Dell’s self-signed certificate exposes PCs to hacking

JC Torres - Nov 24, 2015, 4:00am CST
Dell’s self-signed certificate exposes PCs to hacking

Earlier this year, Lenovo was discovered to have pre-installed a third-party “adware” called Superfish, a scandal that has made many a PC user and security company wary of such OEM tactics. It seems that indeed, Lenovo isn’t the only one. To some extent, Dell‘s mistake might be even worse. The PC maker has now been discovered to be installing a self-signed security certificate on many if not all of its laptops that exposes all of those affected models to hacking which can be done by simply hacking a single vulnerable laptop.

While Lenovo can partly feign ignorance by claiming it wasn’t fully aware of what the third party Superfish software did, Dell has no escape. The eDellRoot certificate is something that it has written itself and pre-installed on a number of laptops. But more than that, Dell makes a few almost unbelievably illogical steps that compounds the security issue even further.

For one, it bundles the private key together with the certificate. It only took a matter of time before that key became available on the Internet, which isn’t surprising at all. But to make matters worse, Dell uses the same certificate, which means the same private key, on all affected systems. This means that if you are able to gain access to one, you can gain access to all. Hackers need only perform a Man in the Middle or MitM attack, one of the most common techniques, to spoof owners into connecting to what they might think to be secure public Wi-Fi or even their home routers.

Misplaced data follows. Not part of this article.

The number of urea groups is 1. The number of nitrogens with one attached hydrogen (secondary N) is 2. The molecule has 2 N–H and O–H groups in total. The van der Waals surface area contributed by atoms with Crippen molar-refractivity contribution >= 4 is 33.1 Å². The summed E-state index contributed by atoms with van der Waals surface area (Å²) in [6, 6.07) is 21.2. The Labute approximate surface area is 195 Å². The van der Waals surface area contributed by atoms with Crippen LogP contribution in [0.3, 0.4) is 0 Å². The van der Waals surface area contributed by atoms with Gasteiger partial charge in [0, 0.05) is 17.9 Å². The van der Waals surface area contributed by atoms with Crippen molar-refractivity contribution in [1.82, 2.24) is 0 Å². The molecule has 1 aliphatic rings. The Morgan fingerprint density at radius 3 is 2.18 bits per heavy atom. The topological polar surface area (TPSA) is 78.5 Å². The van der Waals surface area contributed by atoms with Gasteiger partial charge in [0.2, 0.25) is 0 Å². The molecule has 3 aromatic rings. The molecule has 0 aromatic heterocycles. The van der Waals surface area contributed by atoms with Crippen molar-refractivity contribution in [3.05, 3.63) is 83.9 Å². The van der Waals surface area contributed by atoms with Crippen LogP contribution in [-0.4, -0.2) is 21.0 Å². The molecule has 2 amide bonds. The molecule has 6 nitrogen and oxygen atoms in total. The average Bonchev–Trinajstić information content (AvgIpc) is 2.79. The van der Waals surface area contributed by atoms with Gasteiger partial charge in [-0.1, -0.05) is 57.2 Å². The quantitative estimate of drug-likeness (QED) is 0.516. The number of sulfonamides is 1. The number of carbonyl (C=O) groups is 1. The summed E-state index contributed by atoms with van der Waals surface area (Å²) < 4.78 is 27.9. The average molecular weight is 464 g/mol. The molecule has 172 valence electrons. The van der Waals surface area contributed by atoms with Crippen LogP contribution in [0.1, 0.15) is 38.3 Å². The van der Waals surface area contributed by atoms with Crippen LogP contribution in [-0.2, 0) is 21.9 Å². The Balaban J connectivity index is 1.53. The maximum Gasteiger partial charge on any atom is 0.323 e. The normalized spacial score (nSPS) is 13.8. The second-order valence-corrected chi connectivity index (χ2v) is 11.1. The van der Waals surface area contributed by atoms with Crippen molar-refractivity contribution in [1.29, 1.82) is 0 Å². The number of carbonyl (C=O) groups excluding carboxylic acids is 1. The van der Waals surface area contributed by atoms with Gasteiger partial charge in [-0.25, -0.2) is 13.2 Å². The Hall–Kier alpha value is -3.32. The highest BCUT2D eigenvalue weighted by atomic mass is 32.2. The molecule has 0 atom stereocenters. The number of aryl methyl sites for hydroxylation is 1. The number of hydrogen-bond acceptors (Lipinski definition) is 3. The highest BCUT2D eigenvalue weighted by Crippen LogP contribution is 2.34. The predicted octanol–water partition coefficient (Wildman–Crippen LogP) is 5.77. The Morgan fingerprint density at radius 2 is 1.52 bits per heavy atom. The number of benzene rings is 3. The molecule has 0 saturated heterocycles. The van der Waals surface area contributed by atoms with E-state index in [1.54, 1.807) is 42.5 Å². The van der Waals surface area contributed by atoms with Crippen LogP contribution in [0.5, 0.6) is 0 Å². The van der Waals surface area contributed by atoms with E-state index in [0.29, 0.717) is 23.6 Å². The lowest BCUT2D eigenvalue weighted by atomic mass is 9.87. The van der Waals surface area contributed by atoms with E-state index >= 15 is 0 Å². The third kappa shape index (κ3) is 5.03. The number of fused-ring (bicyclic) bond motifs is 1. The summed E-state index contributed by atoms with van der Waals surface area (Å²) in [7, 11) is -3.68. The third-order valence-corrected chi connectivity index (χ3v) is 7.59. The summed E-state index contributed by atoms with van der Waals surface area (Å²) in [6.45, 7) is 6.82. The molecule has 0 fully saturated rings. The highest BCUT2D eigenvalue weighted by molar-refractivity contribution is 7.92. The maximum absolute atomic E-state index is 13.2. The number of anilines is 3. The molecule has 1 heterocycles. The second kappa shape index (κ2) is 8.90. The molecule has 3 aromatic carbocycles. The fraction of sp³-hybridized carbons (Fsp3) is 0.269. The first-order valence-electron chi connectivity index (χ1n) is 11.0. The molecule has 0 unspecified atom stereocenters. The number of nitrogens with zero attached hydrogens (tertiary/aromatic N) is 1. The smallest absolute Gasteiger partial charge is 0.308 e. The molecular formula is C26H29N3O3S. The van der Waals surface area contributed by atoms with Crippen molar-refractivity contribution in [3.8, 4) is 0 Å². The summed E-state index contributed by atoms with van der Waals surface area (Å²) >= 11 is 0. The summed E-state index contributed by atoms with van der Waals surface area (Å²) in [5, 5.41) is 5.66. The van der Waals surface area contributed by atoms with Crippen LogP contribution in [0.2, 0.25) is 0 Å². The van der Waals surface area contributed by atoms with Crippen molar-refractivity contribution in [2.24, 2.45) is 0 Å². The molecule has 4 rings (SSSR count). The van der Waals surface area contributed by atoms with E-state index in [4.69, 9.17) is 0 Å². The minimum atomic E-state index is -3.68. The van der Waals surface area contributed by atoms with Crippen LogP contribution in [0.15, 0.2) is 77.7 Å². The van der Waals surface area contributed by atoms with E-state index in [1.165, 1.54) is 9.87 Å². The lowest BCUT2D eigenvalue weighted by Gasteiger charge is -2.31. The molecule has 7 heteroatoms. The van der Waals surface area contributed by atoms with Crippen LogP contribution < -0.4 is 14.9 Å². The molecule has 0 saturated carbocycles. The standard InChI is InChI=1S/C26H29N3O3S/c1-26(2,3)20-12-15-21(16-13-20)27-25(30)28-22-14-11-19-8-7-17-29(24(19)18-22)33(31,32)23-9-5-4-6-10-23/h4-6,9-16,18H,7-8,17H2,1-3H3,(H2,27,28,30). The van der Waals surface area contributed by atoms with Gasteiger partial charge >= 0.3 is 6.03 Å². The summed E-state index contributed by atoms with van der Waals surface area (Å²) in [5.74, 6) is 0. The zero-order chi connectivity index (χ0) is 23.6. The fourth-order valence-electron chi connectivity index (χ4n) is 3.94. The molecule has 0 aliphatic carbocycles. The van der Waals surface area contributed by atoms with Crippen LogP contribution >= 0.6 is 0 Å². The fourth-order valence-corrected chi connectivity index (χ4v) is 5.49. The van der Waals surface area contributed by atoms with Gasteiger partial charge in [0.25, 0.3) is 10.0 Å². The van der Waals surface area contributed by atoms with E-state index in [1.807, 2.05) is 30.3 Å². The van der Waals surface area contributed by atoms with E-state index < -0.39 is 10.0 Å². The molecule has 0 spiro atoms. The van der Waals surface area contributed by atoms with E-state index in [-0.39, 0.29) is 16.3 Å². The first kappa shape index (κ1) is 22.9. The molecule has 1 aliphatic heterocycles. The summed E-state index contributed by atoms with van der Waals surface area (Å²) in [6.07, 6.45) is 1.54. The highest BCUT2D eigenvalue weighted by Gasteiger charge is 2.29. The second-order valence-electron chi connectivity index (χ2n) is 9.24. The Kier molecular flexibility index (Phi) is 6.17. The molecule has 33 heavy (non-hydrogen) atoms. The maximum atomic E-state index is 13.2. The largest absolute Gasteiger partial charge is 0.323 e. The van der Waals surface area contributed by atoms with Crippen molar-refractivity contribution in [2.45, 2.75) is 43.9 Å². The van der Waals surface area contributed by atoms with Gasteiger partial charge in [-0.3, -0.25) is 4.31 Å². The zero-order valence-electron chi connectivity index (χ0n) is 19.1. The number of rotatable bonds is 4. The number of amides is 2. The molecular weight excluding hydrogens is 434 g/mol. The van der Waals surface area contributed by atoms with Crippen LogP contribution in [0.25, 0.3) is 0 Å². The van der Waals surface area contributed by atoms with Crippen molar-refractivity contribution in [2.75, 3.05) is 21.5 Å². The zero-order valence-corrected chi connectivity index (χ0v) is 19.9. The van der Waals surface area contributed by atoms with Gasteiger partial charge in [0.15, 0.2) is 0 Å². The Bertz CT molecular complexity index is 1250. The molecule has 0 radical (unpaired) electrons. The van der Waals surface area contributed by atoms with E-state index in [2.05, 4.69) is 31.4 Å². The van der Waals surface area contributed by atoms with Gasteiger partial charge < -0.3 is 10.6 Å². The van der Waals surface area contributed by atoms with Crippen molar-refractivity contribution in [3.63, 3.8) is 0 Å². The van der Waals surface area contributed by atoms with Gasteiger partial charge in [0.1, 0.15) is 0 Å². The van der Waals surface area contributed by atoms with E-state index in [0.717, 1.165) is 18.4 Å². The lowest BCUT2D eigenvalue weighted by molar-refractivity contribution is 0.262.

Dell says that the original intention of the certificate was to provide a secure and convenient access to online customer service. It allows people from Dell’s side to immediately identify a PCs model, drivers, OS, and other specs when users connect to Dell’s online support. The company, however, admits that it has unfortunately introduced a gaping hole in the security of the laptops. An ironic twist of events to say the least.

Right now, the only way out is for users to remove the certificate themselves, with Dell providing instructions via e-mail and on its tech support site. The company, however, remains quiet on which specific models and series are affected by this security hole, though user reports indicate a list that includes the XPS 15, XPS 13, Latitude, and Inspiron 5000.

VIA: PCWorld


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